The impression produced by that act on the mind of the person inspired.

The description of it given by him in the language of the people he addressed.

The record made of his description by those who heard it.

The transmission of this through various languages and people to the present day.

We have now arrived at the highest external evidence man can have—the declaration of inspiration by the prophet, supported by an admitted miracle performed before competent witnesses, to prove the truth of his inspiration.

But to all who were not present, the evidence of this is entirely dependent on the truth and even upon the accuracy of human testimony.

At every step of its transmission it undergoes some variation in the words in which it is related; and without the least want of good faith at any stage, the mere imperfection of language will necessarily vary the terms by which it is described. Even when written language has conveyed it to paper as a MSS., there may be several different manuscripts by different persons. Even in the extraordinary case of two MSS. agreeing perfectly there remains a perpetual source of doubt as to the exact interpretation arising from the continually fluctuating meaning of the words themselves.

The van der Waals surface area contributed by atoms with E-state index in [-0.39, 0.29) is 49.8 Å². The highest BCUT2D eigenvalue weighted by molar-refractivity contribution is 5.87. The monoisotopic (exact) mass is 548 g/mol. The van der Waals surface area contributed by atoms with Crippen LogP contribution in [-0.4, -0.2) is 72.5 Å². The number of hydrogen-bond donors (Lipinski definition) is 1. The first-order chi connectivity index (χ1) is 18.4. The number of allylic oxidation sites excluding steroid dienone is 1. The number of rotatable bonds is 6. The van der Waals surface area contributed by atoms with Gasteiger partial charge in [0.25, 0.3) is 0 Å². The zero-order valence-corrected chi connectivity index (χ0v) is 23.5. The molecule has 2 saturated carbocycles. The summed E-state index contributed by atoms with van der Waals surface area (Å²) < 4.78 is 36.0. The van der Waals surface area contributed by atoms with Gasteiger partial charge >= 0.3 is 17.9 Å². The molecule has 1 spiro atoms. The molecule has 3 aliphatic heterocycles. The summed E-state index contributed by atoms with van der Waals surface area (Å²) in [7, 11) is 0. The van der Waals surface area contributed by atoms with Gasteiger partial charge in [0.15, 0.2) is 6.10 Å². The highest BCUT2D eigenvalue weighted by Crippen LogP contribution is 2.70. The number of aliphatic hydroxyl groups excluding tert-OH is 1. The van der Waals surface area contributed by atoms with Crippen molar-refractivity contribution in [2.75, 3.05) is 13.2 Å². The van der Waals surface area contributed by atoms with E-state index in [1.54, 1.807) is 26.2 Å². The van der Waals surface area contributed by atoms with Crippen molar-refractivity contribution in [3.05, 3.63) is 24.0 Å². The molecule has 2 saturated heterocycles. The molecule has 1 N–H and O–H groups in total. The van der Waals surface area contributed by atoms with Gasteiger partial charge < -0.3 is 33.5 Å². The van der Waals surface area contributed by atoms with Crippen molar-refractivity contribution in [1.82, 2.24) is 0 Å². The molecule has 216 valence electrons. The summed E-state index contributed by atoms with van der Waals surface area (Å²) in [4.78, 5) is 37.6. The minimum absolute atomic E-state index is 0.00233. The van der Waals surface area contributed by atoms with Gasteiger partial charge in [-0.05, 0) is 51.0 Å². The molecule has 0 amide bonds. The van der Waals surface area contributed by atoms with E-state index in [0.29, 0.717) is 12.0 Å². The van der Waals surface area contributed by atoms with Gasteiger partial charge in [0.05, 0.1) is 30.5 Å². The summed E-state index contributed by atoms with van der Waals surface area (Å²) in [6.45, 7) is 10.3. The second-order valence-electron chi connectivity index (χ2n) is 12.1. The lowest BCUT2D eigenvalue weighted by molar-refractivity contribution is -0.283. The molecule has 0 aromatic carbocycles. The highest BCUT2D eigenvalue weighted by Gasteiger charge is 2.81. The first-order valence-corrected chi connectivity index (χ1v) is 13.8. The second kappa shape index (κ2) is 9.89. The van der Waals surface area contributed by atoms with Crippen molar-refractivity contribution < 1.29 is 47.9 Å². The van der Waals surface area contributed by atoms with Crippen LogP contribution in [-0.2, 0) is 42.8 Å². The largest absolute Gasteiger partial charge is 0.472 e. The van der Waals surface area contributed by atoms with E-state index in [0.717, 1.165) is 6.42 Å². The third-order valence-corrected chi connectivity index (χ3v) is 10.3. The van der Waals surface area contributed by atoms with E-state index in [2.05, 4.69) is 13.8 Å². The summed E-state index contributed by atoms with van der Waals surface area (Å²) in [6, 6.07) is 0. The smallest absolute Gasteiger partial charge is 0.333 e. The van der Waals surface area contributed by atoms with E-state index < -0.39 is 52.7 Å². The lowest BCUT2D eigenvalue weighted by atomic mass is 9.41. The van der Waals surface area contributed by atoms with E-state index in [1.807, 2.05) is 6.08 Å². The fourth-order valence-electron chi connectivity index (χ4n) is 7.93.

Few persons who have not reflected deeply, or had a very wide experience, are at all aware of the errors arising from this source.

There is a game occasionally played in society which eminently illustrates the value of testimony transmitted with the most perfect good faith through a succession of truthful persons. It is called Russian Scandal, and is thus played:—

One of the party writes a short simple tale, perhaps a single anecdote. The original composer of the tale, whom we will call A, retires into another room with B, to whom he communicates it. A then returns to the party, and sends in C, who is told by B the tale he had just learnt. B then returns to the party and sends in D, who is informed of the anecdote by C, and so on until the story has been transmitted through twelve educated and truthful witnesses.